Tick-Tock! Time is running out!
Financial support for working parents is changing next month
Childcare vouchers, which save parents up to £933 a year on childcare, closes for new entrants on 4th October, making way for Tax-Free Childcare, another scheme that was launched last year.
If you want to join the childcare voucher scheme, you must do it before midnight on 4th October! Otherwise your only option will be the Tax-Free Childcare initiative. You can join Walker Smith’s voucher scheme by contacting us on email@example.com or on our website.
How are the two schemes different?
Both schemes reduce the cost of childcare, but one may suit your circumstances better.
For example, the vouchers are not offered by all employers, meaning that many people miss out.
Put simply, Tax-Free Childcare offers savings per child per year, while childcare vouchers offer savings per parent per year.
Currently, parents can claim childcare tax credit, or pay for childcare vouchers out of their salary before it’s taxed.
With childcare vouchers, each parent can take up to £243 each month from their salary before tax and National Insurance to spend on childcare, no matter how many children they have, as long as the parent is a basic-rate taxpayer. This saves parents around £930 a year.
The Tax-Free Childcare initiative is more like a savings scheme.
Parents have 20% of their childcare costs each year met by the Government, up to a limit of £2,000 a year per child, or £4,000 if your child is disabled.
Unlike with vouchers, self-employed people can take part, although there are some eligibility rules. Both parents (if they are together) must be working 16 hours a week and paid at least the national living wage of £7.85 an hour, if over 25, or £125.28 a week.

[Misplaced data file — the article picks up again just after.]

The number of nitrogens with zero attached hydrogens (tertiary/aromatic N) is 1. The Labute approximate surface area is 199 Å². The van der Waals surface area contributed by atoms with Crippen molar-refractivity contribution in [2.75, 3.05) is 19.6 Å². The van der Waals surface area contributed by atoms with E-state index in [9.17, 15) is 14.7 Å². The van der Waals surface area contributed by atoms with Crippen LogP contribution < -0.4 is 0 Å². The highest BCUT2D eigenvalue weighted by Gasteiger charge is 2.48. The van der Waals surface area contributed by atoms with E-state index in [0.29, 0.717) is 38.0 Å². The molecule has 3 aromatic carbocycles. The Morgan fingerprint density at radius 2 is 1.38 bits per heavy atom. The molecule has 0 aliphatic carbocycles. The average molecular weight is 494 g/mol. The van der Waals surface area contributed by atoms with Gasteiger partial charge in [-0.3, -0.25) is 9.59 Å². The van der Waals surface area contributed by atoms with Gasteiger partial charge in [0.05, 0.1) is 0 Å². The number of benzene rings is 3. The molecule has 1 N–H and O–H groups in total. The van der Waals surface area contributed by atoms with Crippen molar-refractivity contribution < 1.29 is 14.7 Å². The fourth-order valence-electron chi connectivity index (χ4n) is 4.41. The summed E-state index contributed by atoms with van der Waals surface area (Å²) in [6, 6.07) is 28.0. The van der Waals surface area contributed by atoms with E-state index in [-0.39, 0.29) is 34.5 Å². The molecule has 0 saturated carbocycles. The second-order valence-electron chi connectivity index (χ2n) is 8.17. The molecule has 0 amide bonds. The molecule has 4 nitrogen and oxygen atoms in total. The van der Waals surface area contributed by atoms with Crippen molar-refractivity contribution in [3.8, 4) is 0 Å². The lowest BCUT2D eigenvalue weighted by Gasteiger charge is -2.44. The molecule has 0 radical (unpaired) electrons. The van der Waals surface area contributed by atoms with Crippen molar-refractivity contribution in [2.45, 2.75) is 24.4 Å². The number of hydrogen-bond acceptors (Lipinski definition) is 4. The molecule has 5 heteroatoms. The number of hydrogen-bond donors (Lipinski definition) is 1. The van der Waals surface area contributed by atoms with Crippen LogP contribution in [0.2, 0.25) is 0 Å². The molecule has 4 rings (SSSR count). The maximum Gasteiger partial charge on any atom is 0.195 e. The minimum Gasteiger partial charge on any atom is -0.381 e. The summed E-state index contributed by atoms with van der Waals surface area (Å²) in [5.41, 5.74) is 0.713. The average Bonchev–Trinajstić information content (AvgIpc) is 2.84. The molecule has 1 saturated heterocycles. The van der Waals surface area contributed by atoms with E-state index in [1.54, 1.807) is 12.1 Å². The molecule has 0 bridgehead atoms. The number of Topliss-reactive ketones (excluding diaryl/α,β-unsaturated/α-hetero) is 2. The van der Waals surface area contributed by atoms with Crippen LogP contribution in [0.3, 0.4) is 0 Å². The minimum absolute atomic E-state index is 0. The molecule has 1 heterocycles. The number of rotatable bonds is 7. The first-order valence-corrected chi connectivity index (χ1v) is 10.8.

Tax-free childcare is unavailable to anyone who is claiming tax credits or universal credit; additionally if either parent earns more than £100,000, both parents are disqualified.
You can’t use both childcare schemes at the same time. But if you have children aged three or four you can use the initiatives alongside 15 or 30 hours of free childcare.
There are no eligibility checks – the scheme is available to parents or those who have responsibility for a child as long as their employer offers it.
Tax-Free Childcare benefits self-employed people and parents with high childcare costs, but will leave some basic-rate taxpayers and single parents worse off, according to one analysis.
So, which is better?
Groups such as self-employed people and workers whose companies don’t offer the childcare vouchers would be able to use the new scheme.
Those who will lose out under the new scheme include families where one parent works and the other doesn’t – they can claim vouchers but will be ineligible for Tax-free childcare.
Divorced couples might also run into difficulties. Whereas parents can buy childcare vouchers through their own employer, Tax-Free Childcare allowances are per child – so some negotiation may be needed.
For families in the basic-rate tax bracket who qualify for either scheme, anyone who spends less than £9,336 in total on childcare would be better off with vouchers. The same goes for those who pay the higher rate and spend less than £6,252 in total.
On the other hand, families with many children are more likely to benefit from Tax-Free Childcare, as the system works on a per-child basis rather than per parent.
If you have money to save and spend large sums on childcare, Tax-Free Childcare is also likely to be better as you can get up to £2,000 a year per child, whereas under the voucher system the maximum you can save per parent is £930 a year.
If you can, the best thing to do is to sign up for the voucher system now and start benefiting as early as possible – if the new system is better for you, you can then switch to it when you become eligible next year.
If you are still unsure, Sodexo have an excellent calculator to help you determine which option is the best for you.